Varicose veins: More than just a cosmetic problem

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Usually, blood flows from the legs to the heart against gravity.  This is helped by the muscle pump and by valves found along the length of the veins.  These valves allow blood to move in one direction—that is, upwards towards the heart.

“When the valves are incompetent, then blood will flow backwards or into the skin,” explained Dr. Joyce Lim, a dermatologist at the Paragon Medical Suites in Singapore.  “This creates new channels called varicose veins.”

Most people don’t see varicose veins as a disease; they think of them only as something cosmetic.  But this is far from the case.  “People with varicose veins have a disease, a disease with a cosmetic aspect,” said Dr. Brian McDonagh, a phlebologist (vein specialist) and founder of Vein Clinics of America.

Varicose veins are most common in the superficial veins of the legs, which are subject to high pressure when standing. Besides cosmetic problems, varicose veins are often painful, especially when standing or walking. They often itch, and scratching them can cause ulcers,

Serious complications are rare. However, acute fat necrosis can occur, especially at the ankle of overweight patients with varicose veins.  There are also reported cases of blood clotting within affected veins.  Varicose veins may also signal a higher risk of other circulatory problems.

Varicose veins usually don’t cause any pain. Signs you may have varicose veins include veins that are dark purple or blue in color and veins that appear twisted and bulging; often like cords on your legs.

When painful signs and symptoms occur, they may include: an achy or heavy feeling in your legs; burning, throbbing, muscle cramping and swelling in your lower legs; worsened pain after sitting or standing for a long time; itching around one or more of your veins; and skin ulcers near your ankle, which can mean you have a severe form of vascular disease that requires medical attention.

Varicose veins are most common among women than in men.  Age and pregnancy are the two most common causes.

“As you get older, your veins can lose elasticity causing them to stretch,” said the Mayo Clinic based in Minnesota.  “The valves in your veins may become weak, allowing blood that should be moving toward your heart to flow backward. Blood pools in your veins and your veins enlarge and become varicose.”

Some pregnant women develop varicose veins. “Pregnancy increases the volume of blood in your body, but decreases the flow of blood from your legs to your pelvis,” the Mayo Clinic explained.  “This circulatory change is designed to support the growing fetus, but it can produce an unfortunate side effect — enlarged veins in your legs.”

Varicose veins may surface for the first time or may worsen during late pregnancy, when the woman’s uterus exerts greater pressure on the veins in her legs. Changes in hormones during pregnancy also may play a role. Varicose veins that develop during pregnancy generally improve without medical treatment within three months after delivery.

Varicose veins are not life-threatening.  So there’s no reason to panic or rush to a doctor.  But if you are afflicted with varicose veins, you—and your poor legs – will be infinitely better off knowing how to manage them.  Here are some suggestions from the experts:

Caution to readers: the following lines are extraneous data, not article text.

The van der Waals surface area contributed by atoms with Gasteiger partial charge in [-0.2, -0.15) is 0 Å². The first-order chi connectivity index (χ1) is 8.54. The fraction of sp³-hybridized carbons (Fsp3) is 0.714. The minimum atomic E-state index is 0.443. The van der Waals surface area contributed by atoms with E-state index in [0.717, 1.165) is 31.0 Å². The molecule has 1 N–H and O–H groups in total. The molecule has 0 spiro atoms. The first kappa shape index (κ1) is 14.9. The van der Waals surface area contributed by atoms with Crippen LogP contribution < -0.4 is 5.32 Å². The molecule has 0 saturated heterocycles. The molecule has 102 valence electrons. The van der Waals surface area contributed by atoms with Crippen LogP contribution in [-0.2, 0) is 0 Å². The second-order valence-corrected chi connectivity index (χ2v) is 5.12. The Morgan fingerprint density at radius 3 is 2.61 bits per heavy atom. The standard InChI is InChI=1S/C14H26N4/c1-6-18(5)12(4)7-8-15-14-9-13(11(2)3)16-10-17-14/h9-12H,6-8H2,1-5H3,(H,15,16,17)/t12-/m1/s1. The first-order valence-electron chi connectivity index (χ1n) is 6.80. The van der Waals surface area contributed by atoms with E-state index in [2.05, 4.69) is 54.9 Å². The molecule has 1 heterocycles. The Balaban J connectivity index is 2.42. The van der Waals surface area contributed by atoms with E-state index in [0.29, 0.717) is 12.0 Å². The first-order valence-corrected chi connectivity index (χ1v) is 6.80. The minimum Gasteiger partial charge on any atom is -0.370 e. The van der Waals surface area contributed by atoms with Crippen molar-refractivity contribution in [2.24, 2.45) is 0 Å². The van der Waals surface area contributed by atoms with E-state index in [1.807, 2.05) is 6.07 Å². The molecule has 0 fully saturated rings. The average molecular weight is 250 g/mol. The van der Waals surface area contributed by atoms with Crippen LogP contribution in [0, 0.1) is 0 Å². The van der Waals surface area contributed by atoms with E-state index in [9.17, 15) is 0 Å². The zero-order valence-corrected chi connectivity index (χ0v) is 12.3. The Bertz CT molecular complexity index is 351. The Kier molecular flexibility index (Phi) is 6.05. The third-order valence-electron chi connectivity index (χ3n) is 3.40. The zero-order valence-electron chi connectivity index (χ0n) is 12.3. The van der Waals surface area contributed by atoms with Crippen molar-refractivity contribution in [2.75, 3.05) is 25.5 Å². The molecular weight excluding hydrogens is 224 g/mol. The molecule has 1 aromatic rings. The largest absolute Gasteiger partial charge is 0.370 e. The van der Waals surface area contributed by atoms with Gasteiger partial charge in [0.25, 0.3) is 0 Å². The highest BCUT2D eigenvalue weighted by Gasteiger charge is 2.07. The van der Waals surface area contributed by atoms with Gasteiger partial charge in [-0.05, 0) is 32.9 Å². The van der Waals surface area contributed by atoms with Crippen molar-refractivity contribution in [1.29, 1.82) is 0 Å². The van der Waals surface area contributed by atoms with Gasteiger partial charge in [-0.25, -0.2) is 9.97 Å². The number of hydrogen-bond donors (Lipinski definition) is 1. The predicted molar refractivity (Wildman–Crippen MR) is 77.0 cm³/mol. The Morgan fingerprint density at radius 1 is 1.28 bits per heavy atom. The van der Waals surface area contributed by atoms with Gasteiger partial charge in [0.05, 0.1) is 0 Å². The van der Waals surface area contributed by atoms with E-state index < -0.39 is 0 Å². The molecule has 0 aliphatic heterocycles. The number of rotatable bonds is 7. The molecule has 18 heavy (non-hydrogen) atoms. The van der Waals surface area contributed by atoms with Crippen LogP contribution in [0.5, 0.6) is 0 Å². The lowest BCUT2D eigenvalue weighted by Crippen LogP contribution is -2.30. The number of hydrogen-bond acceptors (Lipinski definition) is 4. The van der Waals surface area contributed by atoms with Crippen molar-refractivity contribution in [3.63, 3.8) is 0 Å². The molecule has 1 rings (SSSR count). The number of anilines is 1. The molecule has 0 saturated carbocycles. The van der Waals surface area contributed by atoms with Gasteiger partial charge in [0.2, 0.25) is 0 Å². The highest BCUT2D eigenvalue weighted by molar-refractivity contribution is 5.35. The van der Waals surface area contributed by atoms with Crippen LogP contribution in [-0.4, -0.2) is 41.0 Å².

• Take a rest.  “Bed rest usually helps the swelling to disappear,” said Dr. Mia Verzosa, a consultant dermatologist at St. Luke’s Medical Center.  “Usually, I advise my patients to rest with their legs raised up.”
  • Buy a pair of elastic stockings.  “These days, support stockings come in various shades and this will help to camouflage the veins,” says Dr. Lim.  “In addition, they provide support, meaning they help keep the blood flowing upwards in the direction toward the heart.”
  • Kick off the high heels.  Varicose veins are discomforting enough to the legs.  So, you should wear sensible shoes.  “Shoes that allow you to move effectively and efficiently without holding you in a single static position are sensible,” said Dr. Chua Jun Jin, a plastic and aesthetic surgeon at the Mount Elizabeth Medical Center in Singapore.
  • Control your weight.  Shedding excess pounds takes unnecessary pressure off your veins. “People who are fat tend not to move too much and the less they use their muscle pump, the more the blood will collect in the leg veins,” said Dr. Lim.
  • Stay away from tight-fitting clothes.  “Tight clothes restrict blood flow at the waist, groin, and legs,” said Dr. Chua.  If you have varicose veins, it’s advisable to wear loose-fitting clothing.
  • Shake off the salt habit.  “Taking too much salt leads to accumulation of fluid in your body causing high blood pressure and swelling of veins,” said Dr. Chua.  Avoid salting your meals, and look for low-salt or sodium-free packaged products.  And watch out for fast food that’s usually high in salt.
  • Join the non-smokers.   Smoking cause skin cells to break down and weaken the walls of veins.  “This causes the veins to swell easily which makes the valve incompetent,” said Dr. Lim.  An American study also noted a correlation between smoking and the incidence of varicose veins.  The researchers conclude that smoking may be a risk factor for those with varicose veins.
  • Go for a walk.  “Get your legs moving,” said Dr. Loverne Suratos, section chief of the Dermatology Laser and Light Center at the Asian Hospital and Medical Center.  “Walking is a great way to encourage blood circulation in your legs.”  Studies have shown that sedentary adults are more likely to have varicose veins than those who are active.
  • Avoid long periods of sitting or standing.  Dr. Verzosa advised those who sit or stand long enough to shake their legs every now and then “to have better blood circulation.” G



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